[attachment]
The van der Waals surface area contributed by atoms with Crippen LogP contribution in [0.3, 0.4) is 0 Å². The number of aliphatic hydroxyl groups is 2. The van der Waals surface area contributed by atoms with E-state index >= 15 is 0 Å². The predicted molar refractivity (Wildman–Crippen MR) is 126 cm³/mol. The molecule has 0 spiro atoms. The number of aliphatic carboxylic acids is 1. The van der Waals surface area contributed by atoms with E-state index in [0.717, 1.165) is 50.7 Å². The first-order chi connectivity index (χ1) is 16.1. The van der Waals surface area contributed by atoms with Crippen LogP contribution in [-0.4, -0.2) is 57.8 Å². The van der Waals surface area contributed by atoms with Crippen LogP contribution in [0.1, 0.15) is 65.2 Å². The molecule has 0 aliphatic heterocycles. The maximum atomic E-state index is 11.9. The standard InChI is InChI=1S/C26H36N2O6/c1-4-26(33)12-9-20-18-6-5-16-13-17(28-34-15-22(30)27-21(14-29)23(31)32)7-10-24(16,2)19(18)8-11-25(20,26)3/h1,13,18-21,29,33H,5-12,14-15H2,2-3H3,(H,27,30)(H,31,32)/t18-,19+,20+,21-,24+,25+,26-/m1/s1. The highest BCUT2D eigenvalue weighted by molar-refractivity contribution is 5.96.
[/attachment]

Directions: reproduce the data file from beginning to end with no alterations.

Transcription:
The van der Waals surface area contributed by atoms with Crippen LogP contribution in [0.3, 0.4) is 0 Å². The number of aliphatic hydroxyl groups is 2. The van der Waals surface area contributed by atoms with E-state index >= 15 is 0 Å². The predicted molar refractivity (Wildman–Crippen MR) is 126 cm³/mol. The molecule has 0 spiro atoms. The number of aliphatic carboxylic acids is 1. The van der Waals surface area contributed by atoms with E-state index in [0.717, 1.165) is 50.7 Å². The first-order chi connectivity index (χ1) is 16.1. The van der Waals surface area contributed by atoms with Crippen LogP contribution in [-0.4, -0.2) is 57.8 Å². The van der Waals surface area contributed by atoms with Crippen LogP contribution in [0.1, 0.15) is 65.2 Å². The molecule has 0 aliphatic heterocycles. The maximum atomic E-state index is 11.9. The standard InChI is InChI=1S/C26H36N2O6/c1-4-26(33)12-9-20-18-6-5-16-13-17(28-34-15-22(30)27-21(14-29)23(31)32)7-10-24(16,2)19(18)8-11-25(20,26)3/h1,13,18-21,29,33H,5-12,14-15H2,2-3H3,(H,27,30)(H,31,32)/t18-,19+,20+,21-,24+,25+,26-/m1/s1. The highest BCUT2D eigenvalue weighted by molar-refractivity contribution is 5.96.